Tackling the Kaiju: “Pacific Rim” and What Makes a Good Summer Blockbuster
* full spoilers for the movie are below *
In what can most succinctly be described as Transformers vs. Godzillas, Pacific Rim opens as a midsummer masterpiece by Guillermo del Toro that transcends far beyond both very obvious influences. Whereas Michael Bay focuses on squeaky clean machines, hot girls, and character development on par with a Disney Channel Original Series, Guillermo del Toro knows how to take a gimmick and make it work wonders in an action movie about the end of the world. Make it work he does.
In the near future, an inter-dimensional rift in the Pacific Ocean opens up. Out of it comes giant monsters that devastate coastal cities. Deaths toll in the hundreds of thousands. Increasing in frequency and size, these monsters – called Kaiju – can only be stopped through exhaustive means. Humanity, in typical human fashion, stands resolute in the face of extinction. Through the use of giant robots called Jaegers, humanity is able to make a stand.[youtube https://www.youtube.com/watch?v=wJh5_Jg-Vuc]
Due to the “Neural Load” that it takes to pilot a Jaeger, the Jaeger program employs the use of two pilots that fuse their minds together to control their Jaeger. This Mind Meld is a process called Drifting through which pilots share memories, feelings, and even instincts so that they can act in unison, with one pilot controlling each hemisphere of the Jaeger. In addition to linking to one another, both pilots have to perfectly synchronize with the machine through the Neural Handshake. An interesting caveat is that pilots have to be as compatible as possible. As a result, a majority of the pairs that we see are directly related, two being sets of siblings and one being a father-son combo.[youtube http://www.youtube.com/watch?feature=player_embedded&v=_VYA1OW2SkE#at=44]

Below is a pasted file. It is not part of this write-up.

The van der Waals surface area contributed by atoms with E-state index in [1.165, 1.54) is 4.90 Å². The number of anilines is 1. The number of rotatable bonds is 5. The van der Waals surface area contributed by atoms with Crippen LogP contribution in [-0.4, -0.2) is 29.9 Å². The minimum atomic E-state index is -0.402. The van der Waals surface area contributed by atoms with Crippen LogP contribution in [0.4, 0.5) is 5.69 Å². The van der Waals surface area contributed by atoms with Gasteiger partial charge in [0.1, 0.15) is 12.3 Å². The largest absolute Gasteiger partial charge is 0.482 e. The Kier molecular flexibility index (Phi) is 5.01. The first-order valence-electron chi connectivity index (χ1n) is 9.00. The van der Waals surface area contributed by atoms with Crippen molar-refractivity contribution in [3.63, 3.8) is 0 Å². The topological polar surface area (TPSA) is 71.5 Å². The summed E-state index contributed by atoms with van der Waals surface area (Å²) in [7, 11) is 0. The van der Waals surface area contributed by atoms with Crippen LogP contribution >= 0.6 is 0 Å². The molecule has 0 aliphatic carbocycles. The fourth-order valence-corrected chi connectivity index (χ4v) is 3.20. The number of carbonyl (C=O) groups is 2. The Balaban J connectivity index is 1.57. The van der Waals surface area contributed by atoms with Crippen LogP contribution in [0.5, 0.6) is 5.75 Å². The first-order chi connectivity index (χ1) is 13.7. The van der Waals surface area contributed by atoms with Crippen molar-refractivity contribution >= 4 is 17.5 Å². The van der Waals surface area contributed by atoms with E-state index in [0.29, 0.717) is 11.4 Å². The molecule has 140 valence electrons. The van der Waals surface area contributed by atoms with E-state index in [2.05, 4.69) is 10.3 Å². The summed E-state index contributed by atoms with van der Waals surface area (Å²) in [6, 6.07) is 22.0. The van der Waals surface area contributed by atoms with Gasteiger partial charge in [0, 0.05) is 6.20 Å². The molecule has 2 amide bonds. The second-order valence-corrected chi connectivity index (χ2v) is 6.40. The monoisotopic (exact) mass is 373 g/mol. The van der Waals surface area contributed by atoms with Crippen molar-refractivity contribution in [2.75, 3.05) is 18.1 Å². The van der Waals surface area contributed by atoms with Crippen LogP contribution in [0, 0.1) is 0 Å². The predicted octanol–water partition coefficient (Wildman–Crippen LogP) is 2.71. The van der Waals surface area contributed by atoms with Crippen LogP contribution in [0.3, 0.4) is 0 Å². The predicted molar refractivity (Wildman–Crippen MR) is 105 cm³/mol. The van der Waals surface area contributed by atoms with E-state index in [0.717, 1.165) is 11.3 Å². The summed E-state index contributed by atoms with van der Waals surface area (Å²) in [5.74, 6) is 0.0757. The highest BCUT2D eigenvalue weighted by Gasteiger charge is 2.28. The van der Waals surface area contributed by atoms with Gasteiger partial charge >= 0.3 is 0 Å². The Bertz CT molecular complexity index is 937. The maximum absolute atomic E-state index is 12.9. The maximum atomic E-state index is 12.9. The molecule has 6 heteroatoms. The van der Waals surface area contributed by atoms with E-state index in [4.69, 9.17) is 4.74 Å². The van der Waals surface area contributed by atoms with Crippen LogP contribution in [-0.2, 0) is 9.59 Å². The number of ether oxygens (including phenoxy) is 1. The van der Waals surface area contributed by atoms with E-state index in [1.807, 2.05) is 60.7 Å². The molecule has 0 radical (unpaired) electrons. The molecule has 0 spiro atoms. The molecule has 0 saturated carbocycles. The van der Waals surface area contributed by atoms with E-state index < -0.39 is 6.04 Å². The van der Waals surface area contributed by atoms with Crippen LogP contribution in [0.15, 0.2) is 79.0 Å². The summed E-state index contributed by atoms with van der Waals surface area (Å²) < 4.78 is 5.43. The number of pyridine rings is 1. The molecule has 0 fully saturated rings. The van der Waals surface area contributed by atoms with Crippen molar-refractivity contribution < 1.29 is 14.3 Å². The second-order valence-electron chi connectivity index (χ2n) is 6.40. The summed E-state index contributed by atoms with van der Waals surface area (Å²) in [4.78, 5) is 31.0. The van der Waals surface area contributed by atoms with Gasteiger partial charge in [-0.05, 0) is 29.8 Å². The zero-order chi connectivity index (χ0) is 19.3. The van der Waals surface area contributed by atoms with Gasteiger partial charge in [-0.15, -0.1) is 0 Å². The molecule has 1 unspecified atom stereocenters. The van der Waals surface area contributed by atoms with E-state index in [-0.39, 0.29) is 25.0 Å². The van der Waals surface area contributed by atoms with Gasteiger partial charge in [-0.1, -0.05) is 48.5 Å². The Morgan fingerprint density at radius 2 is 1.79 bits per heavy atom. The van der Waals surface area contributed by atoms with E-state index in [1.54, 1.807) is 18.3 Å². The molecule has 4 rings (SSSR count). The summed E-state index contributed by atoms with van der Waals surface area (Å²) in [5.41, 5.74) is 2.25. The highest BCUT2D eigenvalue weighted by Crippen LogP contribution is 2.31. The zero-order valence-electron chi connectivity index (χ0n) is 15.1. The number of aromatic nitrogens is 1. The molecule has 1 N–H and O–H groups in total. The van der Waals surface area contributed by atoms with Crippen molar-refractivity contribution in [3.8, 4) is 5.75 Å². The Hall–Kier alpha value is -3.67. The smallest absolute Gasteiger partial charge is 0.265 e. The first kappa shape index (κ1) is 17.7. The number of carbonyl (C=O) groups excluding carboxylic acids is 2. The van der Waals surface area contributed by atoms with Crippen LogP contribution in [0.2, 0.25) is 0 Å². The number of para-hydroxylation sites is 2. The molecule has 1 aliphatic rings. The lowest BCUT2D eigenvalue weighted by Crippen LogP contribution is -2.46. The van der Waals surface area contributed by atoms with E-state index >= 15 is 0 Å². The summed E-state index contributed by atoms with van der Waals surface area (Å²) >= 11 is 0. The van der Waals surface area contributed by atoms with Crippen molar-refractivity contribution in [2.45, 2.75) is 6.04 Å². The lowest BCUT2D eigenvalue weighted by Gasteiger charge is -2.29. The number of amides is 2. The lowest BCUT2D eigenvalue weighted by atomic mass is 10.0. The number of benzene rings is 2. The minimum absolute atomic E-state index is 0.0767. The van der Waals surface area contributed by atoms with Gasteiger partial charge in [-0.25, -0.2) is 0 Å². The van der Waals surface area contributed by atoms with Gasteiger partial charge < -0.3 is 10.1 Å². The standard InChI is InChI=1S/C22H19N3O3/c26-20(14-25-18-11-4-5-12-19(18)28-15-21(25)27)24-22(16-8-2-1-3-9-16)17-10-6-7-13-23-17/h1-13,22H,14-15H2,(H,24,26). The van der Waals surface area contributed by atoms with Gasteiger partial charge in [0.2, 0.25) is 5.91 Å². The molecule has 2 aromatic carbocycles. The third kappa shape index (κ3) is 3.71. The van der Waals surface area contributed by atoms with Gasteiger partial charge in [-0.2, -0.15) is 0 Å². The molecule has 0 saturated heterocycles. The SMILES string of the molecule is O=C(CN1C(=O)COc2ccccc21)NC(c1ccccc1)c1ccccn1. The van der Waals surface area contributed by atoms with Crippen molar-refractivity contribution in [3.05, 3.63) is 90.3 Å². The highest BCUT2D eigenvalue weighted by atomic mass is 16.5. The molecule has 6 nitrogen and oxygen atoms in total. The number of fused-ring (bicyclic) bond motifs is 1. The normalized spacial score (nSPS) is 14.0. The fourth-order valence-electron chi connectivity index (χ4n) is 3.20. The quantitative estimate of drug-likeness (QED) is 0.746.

The film opens several years into the war after a few minutes of exposition and voiceover from a Jaeger pilot, Raleigh Becket (Charlie Hunnam). He’s a hotshot pilot who fights Kaiju with his brother Yancy (Diego Klattenhoff) in their Jaeger called Gipsy Danger. After an epic fight with the largest Kaiju ever seen before, Yancy is killed. Raleigh survives but exiles himself to be miserable in Alaska. Inevitably, Raleigh’s desperate former Commander, Stacker Pentecost (Idris Elba), seeks him out for one last assault on the Rift to close the portal for good. Once we’re through all of the set-up, the film centers around a secret base near the coast of Hong Kong where they prep for the mission, defend the coast from Kaiju, and eventually embark on their final assault.
Perhaps the most intriguing part of the story structure behind Pacific Rim is that the entire thing feels like a sequel. This is the story of Kaiju vs. Jaegers and their pilots, and a whole lot has happened already. Five years have passed. Many battles have been fought. Hundreds of thousands have lost their lives. And all this before we even see our protagonist. While this information is skimmed over in the first few minutes of opening montage, it’s an effective set up that not only leaves us asking, “What is going to happen next?” but also, “What has come before?” The viewer is suffocated by these anxious worries about the past and future, making the current situation that much more dire. This is the apex of the war, the turning point where humanity will either emerge victorious or go extinct. We aren’t here to just see robots punch monsters in the face. We are also here to watch a species defend its survival on an epic, cosmic scale.